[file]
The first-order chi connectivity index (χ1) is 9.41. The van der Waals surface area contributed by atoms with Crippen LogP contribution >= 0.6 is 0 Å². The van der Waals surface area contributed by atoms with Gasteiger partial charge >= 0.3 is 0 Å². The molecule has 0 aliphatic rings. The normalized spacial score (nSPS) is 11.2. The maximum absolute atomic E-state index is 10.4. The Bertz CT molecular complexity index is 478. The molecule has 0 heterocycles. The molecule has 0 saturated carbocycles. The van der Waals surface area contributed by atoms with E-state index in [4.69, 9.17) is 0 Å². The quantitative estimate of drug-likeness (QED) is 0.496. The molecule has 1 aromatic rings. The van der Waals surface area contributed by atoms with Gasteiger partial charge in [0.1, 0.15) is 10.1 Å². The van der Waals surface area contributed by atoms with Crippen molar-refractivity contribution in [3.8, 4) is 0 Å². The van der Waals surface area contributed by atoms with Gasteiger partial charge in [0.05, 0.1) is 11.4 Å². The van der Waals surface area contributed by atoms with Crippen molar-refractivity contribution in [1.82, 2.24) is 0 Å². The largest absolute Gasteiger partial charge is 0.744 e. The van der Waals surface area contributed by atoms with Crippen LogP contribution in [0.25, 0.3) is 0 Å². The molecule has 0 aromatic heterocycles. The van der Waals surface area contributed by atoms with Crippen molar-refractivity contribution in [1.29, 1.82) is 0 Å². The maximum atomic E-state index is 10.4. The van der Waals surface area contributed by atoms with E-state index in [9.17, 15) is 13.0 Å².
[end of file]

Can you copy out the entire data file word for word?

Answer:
The first-order chi connectivity index (χ1) is 9.41. The van der Waals surface area contributed by atoms with Crippen LogP contribution >= 0.6 is 0 Å². The van der Waals surface area contributed by atoms with Gasteiger partial charge >= 0.3 is 0 Å². The molecule has 0 aliphatic rings. The normalized spacial score (nSPS) is 11.2. The maximum absolute atomic E-state index is 10.4. The Bertz CT molecular complexity index is 478. The molecule has 0 heterocycles. The molecule has 0 saturated carbocycles. The van der Waals surface area contributed by atoms with E-state index in [4.69, 9.17) is 0 Å². The quantitative estimate of drug-likeness (QED) is 0.496. The molecule has 1 aromatic rings. The van der Waals surface area contributed by atoms with Gasteiger partial charge in [0.1, 0.15) is 10.1 Å². The van der Waals surface area contributed by atoms with Crippen molar-refractivity contribution in [3.8, 4) is 0 Å². The van der Waals surface area contributed by atoms with Gasteiger partial charge in [0.05, 0.1) is 11.4 Å². The van der Waals surface area contributed by atoms with Crippen molar-refractivity contribution in [1.82, 2.24) is 0 Å². The largest absolute Gasteiger partial charge is 0.744 e. The van der Waals surface area contributed by atoms with Crippen LogP contribution in [0.25, 0.3) is 0 Å². The molecule has 0 aromatic heterocycles. The van der Waals surface area contributed by atoms with Crippen molar-refractivity contribution in [1.29, 1.82) is 0 Å². The maximum atomic E-state index is 10.4. The van der Waals surface area contributed by atoms with E-state index in [9.17, 15) is 13.0 Å².